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Waumandee Bridge Collapse Closes Highway


A Waumandee bridge collapse has closed a highway and caused minor injuries to at least one driver. The Wisconsin bridge collapse happened shortly after a report from the American Road & Transportation Builders Association (ARTBA) suggested that more than 55,000 bridges in the United States are considered structurally deficient. Although there were only minor injuries in the Waumandee bridge collapse, serious bridge failures can result in catastrophic injuries and multiple casualties.

One Injured in Waumandee Bridge Collapse

The bridge in Waumandee, on Country Road U near Country Road EE in Buffalo County, Wisconsin, collapsed around 7:00 p.m. on Monday, February 20. Police initially responded to a report of a partial bridge collapse that caused a vehicle to rollover. When they attended the scene, emergency crews found one vehicle upside down.

Driver Carlos Txompaxtle had been traveling south on Highway U when he came to the collapsed bridge. His vehicle rolled over, although he declined medical treatment. A different driver, Karen Pronschinske, had been traveling north in her vehicle and was unable to stop in time when she encountered the Waumandee bridge collapse. Her vehicle drove over the edge, causing minor injuries.

The cause of the Waumandee bridge collapse is under investigation. Buffalo County Highway Commissioner Bob Platteter suggested that flooding in the summer of 2016 could have been a factor in the bridge failure. The bridge is around 100 years old.

“The south abutment failed,” Platteter said. “We don’t know what made it fail yet, we suspect it has something to do with the flood from last late summer that there was probably an undermining going on that we didn’t know about.”

Temporary Bridge Installed to Replace Collapsed Bridge

A temporary two-lane bypass was approved to replace the downed bridge until a permanent replacement can be built, likely by the summer of 2017.

Big Sur Bridge Under Demolition Following Partial Collapse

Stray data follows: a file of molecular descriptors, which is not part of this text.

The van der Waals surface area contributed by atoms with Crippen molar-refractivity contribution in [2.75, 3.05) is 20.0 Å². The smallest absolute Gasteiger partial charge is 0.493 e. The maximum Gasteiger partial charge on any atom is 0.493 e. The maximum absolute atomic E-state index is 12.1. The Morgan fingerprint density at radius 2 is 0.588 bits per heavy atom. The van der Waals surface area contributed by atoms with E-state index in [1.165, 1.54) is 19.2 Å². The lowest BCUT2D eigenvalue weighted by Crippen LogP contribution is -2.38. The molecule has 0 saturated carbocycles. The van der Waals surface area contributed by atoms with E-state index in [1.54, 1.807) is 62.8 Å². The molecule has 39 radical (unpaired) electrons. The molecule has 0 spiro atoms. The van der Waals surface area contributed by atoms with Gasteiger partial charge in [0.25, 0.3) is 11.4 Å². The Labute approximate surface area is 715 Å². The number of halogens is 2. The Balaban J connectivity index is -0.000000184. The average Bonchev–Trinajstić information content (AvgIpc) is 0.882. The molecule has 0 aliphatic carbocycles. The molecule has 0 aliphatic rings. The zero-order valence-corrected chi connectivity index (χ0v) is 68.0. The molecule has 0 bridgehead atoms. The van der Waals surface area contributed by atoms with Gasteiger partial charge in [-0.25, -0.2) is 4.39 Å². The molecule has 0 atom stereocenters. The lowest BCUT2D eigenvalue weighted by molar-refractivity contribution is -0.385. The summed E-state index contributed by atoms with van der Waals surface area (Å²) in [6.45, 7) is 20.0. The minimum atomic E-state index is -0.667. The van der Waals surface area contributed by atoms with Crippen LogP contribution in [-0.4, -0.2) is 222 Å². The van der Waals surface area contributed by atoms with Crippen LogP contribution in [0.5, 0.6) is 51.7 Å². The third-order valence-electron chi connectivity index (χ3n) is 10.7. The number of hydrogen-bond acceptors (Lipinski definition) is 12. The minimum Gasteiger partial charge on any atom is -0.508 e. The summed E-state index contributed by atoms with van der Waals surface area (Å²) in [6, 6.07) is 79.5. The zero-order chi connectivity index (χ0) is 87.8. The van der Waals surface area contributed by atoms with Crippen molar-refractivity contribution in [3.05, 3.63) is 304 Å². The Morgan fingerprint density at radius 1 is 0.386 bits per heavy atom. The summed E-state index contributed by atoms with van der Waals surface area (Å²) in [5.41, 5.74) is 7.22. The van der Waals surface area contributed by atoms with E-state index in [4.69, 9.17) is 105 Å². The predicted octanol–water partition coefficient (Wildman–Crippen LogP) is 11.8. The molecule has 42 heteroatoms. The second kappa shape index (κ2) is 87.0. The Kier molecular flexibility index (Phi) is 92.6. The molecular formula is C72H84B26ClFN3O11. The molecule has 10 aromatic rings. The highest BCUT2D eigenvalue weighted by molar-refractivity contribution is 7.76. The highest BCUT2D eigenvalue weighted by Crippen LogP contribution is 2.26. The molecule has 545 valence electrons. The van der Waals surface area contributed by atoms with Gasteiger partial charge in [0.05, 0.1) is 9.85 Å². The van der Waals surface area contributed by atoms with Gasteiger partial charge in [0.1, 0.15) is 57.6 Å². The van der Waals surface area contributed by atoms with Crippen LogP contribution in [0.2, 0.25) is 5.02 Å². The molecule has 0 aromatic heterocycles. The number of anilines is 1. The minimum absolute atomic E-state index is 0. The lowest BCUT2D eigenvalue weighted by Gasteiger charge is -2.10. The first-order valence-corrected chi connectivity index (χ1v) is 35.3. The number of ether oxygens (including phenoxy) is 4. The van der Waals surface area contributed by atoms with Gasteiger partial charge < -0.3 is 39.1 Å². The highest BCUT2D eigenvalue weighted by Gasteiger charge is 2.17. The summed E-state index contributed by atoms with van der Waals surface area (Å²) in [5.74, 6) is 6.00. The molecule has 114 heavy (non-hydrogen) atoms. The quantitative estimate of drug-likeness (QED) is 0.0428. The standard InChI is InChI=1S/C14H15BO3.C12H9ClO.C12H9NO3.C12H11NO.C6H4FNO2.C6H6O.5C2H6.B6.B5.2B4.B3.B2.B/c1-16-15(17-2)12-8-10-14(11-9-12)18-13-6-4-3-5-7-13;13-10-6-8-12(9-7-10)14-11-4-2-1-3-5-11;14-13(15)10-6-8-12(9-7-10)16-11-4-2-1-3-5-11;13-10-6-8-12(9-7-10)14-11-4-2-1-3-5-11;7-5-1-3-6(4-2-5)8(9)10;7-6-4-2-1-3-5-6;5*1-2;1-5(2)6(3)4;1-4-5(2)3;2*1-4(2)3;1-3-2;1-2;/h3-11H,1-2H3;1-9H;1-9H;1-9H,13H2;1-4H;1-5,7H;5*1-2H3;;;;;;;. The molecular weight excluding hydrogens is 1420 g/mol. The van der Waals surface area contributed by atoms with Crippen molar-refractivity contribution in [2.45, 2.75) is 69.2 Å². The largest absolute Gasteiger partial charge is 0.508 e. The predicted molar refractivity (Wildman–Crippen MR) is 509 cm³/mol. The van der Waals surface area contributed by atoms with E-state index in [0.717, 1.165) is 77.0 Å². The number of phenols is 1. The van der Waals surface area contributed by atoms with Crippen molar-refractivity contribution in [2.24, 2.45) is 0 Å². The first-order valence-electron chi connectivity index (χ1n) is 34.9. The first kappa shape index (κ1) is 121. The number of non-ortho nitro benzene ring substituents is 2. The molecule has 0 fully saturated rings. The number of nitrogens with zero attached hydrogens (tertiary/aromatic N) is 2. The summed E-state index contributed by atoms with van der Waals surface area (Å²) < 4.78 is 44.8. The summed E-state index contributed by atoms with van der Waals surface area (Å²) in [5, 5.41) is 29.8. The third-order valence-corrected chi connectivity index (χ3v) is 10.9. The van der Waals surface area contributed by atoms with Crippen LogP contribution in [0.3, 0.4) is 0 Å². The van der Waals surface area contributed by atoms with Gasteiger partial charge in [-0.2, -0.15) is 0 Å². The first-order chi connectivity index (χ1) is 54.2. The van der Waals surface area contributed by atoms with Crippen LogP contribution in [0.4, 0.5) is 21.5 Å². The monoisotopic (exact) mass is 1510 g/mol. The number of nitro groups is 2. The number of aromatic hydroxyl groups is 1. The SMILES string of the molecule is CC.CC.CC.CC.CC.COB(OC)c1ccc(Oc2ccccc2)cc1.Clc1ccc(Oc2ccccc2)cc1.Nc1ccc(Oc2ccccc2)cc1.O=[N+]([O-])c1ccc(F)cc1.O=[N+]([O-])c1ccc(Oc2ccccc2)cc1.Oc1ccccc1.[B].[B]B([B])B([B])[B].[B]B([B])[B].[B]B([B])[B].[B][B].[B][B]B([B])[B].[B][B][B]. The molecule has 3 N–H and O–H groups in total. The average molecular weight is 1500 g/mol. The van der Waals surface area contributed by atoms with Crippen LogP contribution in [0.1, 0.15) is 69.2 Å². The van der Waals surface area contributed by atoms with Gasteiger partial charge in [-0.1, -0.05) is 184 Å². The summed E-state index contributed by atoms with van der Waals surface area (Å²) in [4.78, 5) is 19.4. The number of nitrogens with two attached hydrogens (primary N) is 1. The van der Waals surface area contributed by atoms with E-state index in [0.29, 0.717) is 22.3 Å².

Meanwhile, in California, work has begun on the demolition of a Big Sur bridge that was closed down February 15 after heavy rains caused the bridge to begin collapsing. The bridge, which is part of Highway 1, was an important route for approximately three million tourists who visit that area annually.

The collapsed Pfeiffer Canyon bridge also split Big Sur in half, meaning helicopters have to be used to bring in supplies to people who live in the town, which is already isolated from much of California.

“Before, with other natural disasters, we were isolated as all one, together,” said John Knight, fire captain with the Big Sur Volunteer Fire Brigade. “The problem with this is that it’s divided the community right in half.”

On the south side of the bridge are the post office, fire station and various inns. On the north side are the schools, medical care providers, hardware stores, and most residences. The only thing connecting the two sides of the bridge is a narrow footpath that will be open three times a day for 15 minutes. The route is not expected to reopen until sometime in 2018.

Thousands of U.S. Bridges Considered Structurally Deficient

A report issued mid-February 2017 by the American Road and Transportation Builders Association (ARTBA) suggested that more than 55,000 bridges in the U.S. are considered structurally deficient. While structural deficiency does not mean the bridges are under threat of immediate collapse, it does mean that the bridge must be monitored and maintained. It also means that the bridges have had some form of restriction—either to light traffic or no traffic—or require rehabilitation. Failure to properly rehabilitate or maintain structurally deficient bridges can eventually result in a bridge collapse.

To determine structural deficiency, the ARTBA examines a variety of elements on the bridge—such as the deck and the superstructure—and gives them a scale of zero to nine, with nine being excellent. A structurally deficient bridge will have one or more of those elements rated four or below, indicating poor condition.

The association notes that bridges deemed structurally deficient are crossed approximately 185 million times a day. California is home to the 14 most-traveled structurally deficient bridges.

Bridges may also be considered functionally obsolete. This means the bridge was built to standards that are not currently used. Such bridges, for example, may not have lanes that are wide enough for current traffic levels, or adequate vertical clearances. Being functionally obsolete does not mean the bridge is inherently unsafe, but it does mean that the bridge was not designed to handle current traffic volumes and patterns.

Catastrophic Bridge Collapses

Although they are not a common occurrence, bridge collapses can have catastrophic consequences for the people caught on them. A 2007 bridge collapse in Minneapolis killed 13 people and injured 145 more. In that case, the National Transportation Safety Board found that the bridge probably collapsed due to a design flaw.

Whether you are driving on a bridge, walking across it, or completing work on it, if you are harmed in a full or partial bridge collapse, you may be eligible for compensation for your injuries. The law firm of Baum Hedlund Aristei & Goldman is dedicated to fighting for the rights of people injured by bridge failures. Contact us for a no-obligation consultation.



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